The material, called “nanonails,” offers a wide-range of potential applications including contamination-resistant and self-cleaning surfaces, reduced-drag ships, and advanced electrical batteries, they say. Their study is scheduled for the Jan. 1 issue of Langmuir.
For years, researchers sought to develop surfaces that repel virtually any liquid. They’ve created non-stick surfaces that repel water and certain other liquids, but have had little success with repelling common organic liquids such as oils, solvents and detergents.
What are the defining discoveries and great developments that are shaping the way we use materials and technologies today? Materials Today magazine has compiled a list of the top ten most significant advances in materials science over the last 50 years.
The top ten includes advances that have altered all our daily lives. Some have completely changed the research arena, and others have opened up new possibilities and capabilities. They are:
1. The International Technology Roadmap for Semiconductors
2. Scanning probe microscopes
3. Giant magnetoresistive effect
4. Semiconductor lasers and light-emitting diodes
5. National Nanotechnology Initiative
6. Carbon fiber reinforced plastics
7. Materials for Li ion batteries
8. Carbon nanotubes
9. Soft lithography
This term, the students in my organic chemistry class
were presented with an opportunity to do an extra credit assignment using Second Life
to represent concepts they learned in the course.
When I was an undergraduate, finding molecules in articles was mainly done using the Chemical Abstracts books. A convenient way to find a specific molecule would be to look up the molecular formula and find the corresponding IUPAC name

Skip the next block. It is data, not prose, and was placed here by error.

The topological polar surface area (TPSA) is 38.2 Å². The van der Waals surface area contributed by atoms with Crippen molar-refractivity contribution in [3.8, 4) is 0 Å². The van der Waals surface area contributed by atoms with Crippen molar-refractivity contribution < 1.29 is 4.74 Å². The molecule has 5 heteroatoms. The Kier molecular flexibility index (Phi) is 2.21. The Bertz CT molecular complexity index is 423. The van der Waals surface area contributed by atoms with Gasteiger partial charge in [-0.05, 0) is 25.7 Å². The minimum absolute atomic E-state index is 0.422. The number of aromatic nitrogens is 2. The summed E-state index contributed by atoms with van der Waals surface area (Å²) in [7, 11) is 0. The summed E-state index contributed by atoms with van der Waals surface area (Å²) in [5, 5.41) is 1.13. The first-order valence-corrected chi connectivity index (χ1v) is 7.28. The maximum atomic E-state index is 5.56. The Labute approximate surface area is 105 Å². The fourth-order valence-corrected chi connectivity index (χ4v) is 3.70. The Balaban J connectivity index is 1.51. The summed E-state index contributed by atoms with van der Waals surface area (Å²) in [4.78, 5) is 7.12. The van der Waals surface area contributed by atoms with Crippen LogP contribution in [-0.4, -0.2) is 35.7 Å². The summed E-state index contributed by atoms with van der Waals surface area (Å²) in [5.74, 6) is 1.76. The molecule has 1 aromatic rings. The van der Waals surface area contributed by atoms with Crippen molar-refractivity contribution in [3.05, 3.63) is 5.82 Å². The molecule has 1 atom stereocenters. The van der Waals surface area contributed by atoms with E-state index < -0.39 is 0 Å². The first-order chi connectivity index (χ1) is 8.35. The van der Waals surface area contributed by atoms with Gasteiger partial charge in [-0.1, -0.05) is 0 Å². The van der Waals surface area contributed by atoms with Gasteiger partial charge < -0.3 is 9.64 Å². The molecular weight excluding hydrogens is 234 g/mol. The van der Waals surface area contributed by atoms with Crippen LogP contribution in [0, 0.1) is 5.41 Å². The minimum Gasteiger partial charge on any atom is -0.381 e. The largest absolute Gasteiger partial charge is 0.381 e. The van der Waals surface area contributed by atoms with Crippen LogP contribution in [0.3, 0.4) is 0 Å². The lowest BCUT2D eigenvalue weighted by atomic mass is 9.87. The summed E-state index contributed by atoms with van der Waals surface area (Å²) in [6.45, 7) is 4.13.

. Theoretically, one could figure out the IUPAC name from scratch but this can be very tricky for complex molecules and prone to error.
Scientists in France are reporting for the first time that sculptors from the fantastically wealthy ancient Empire of Mali — once the source of almost half the world’s gold — used blood to form the beautiful patina, or coating, on their works of art.
In a study published in Analytical Chemistry, Pascale Richardin and colleagues describe development of a new, noninvasive test that accurately identifies traces of blood apparently left on ancient African artifacts used in ceremonies involving animal sacrifices.
Archaeologists often had reported or suspected the presence of blood on many African artifacts, the study points out. However, accurately identifying the presence of blood was difficult because of the tiny amounts of blood remaining over the ages.